Defending Groundbreaking Ideas From Killer Competition
by Lewis Robinson
It’s finally happened. After years of brainstorming, of tossing out bad ideas, of beating your head against the wall in frustration, you’ve finally done it. You’ve come up with your Big Idea. It’s going to revolutionize the world, and the idea is 100 percent your own. This is what you’ve been working for your entire life.
… So now what?
If your idea is truly groundbreaking, then it’s likely that there are others who would be interested in capitalizing upon it themselves. That’s why one of the most important early steps of any startup venture is securing the idea to prevent it from being stolen by competitors — particularly those who might have the resources and drive to try to beat you to the punch. What follows are just a few tips on how to keep your ideas secure.
Get a provisional patent.
One of the most effective ways to protect your intellectual property is to patent it. Unfortunately, a patent can also be very expensive, and when you’re just starting out, the amount can be crippling. Fortunately, a provisional patent costs much less and can be put into place quickly to keep your idea secure. Remember, though, it is only good for a year, after which you will need to convert it into a non-provisional application.
When you file a provisional patent, make sure to anticipate any potential changes or design alterations and include all possible iterations in the provisional patent application. While a provisional patent will essentially hold a place for your full patent when you file for it, adding anything to the patent will send it to the back of the line.
Establish a trademark.
If you trademark your company’s name, you can establish additional protection in the case of a legal dispute. Should someone claim to have been working on a similar idea to yours, you can use the paperwork connected to the trademark process as documentation of when you began working on your idea. It can help you to prove that you had the idea first.
Keep thorough records.
Document everything. Leave a paper trail so that, if you are forced to go to court, you will have proof of your entire process. Any time you discuss the details of your new business or product with someone, mark it in a log. Keep all of these records in a safe place where you can easily retrieve them should you need quick access.
Hire experienced legal counsel.
Contact an experienced legal representative to advise you about how to proceed and keep your intellectual property secure. Make sure you contact someone experienced commercial litigation in your area. While divorce lawyers are helpful in a custody battle, a court case about patent infringement is a completely different ballgame.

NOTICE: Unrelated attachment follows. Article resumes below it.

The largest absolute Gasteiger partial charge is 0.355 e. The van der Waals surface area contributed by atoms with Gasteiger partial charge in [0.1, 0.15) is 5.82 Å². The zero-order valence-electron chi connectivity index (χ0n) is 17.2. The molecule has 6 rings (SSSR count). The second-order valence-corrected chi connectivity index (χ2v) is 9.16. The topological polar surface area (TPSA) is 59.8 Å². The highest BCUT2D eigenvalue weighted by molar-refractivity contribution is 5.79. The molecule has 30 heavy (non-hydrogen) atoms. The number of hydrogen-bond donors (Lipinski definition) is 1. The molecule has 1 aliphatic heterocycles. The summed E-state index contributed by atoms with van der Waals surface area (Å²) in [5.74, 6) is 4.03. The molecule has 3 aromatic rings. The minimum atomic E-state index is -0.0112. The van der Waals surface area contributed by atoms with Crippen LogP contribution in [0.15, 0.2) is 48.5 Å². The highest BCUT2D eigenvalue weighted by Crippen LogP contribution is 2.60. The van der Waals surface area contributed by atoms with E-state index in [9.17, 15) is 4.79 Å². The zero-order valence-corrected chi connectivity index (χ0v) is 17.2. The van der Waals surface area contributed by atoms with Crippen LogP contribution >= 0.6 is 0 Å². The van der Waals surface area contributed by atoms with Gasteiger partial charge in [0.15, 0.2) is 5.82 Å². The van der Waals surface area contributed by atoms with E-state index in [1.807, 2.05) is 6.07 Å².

Be careful about who you share information with.
Before you discuss your idea with someone, whether they are a manufacturer, a supplier, or a potential business partner, make sure you know who you’re dealing with. Research their previous business dealings and determine their track record. If they have a history of complaints against their business practices, you might want to reconsider doing business with them.
In addition to doing your research ahead of time, trust your instincts. If you get a bad feeling about someone, you’re under no obligation to do business with them until you’ve signed a contract. Try to get a clear idea of exactly with whom you are doing business.
If possible, consider using a non-disclosure agreement. It can serve as an extra layer of protection in preventing others from stealing your idea. That said, you should recognize that many investors and potential clients will hesitate if you ask them to sign an NDA. It’s up to you to weigh the risks versus the potential rewards of having investors and early clients.
When all is said and done, don’t let fear of having your idea stolen become a roadblock. For your business to succeed, you will have to be willing to take a few risks. You will need to share your idea with many different people, from suppliers to manufacturers to employees to investors. If you hold tight to your idea and never let anyone see it, then you won’t be able to get anything done with it, and it will be wasted. Chances are low that you will actually have your idea stolen, so just have a plan in place and be careful. Who knows? Maybe your big idea will be the next big thing!
Lewis Robinson is a business consultant specializing in social media marketing, CRM, and sales. He’s begun multiple corporations and currently freelances as a writer and business consultant.
This is an article contributed to Young Upstarts and published or republished here with permission. All rights of this work belong to the authors named in the article above.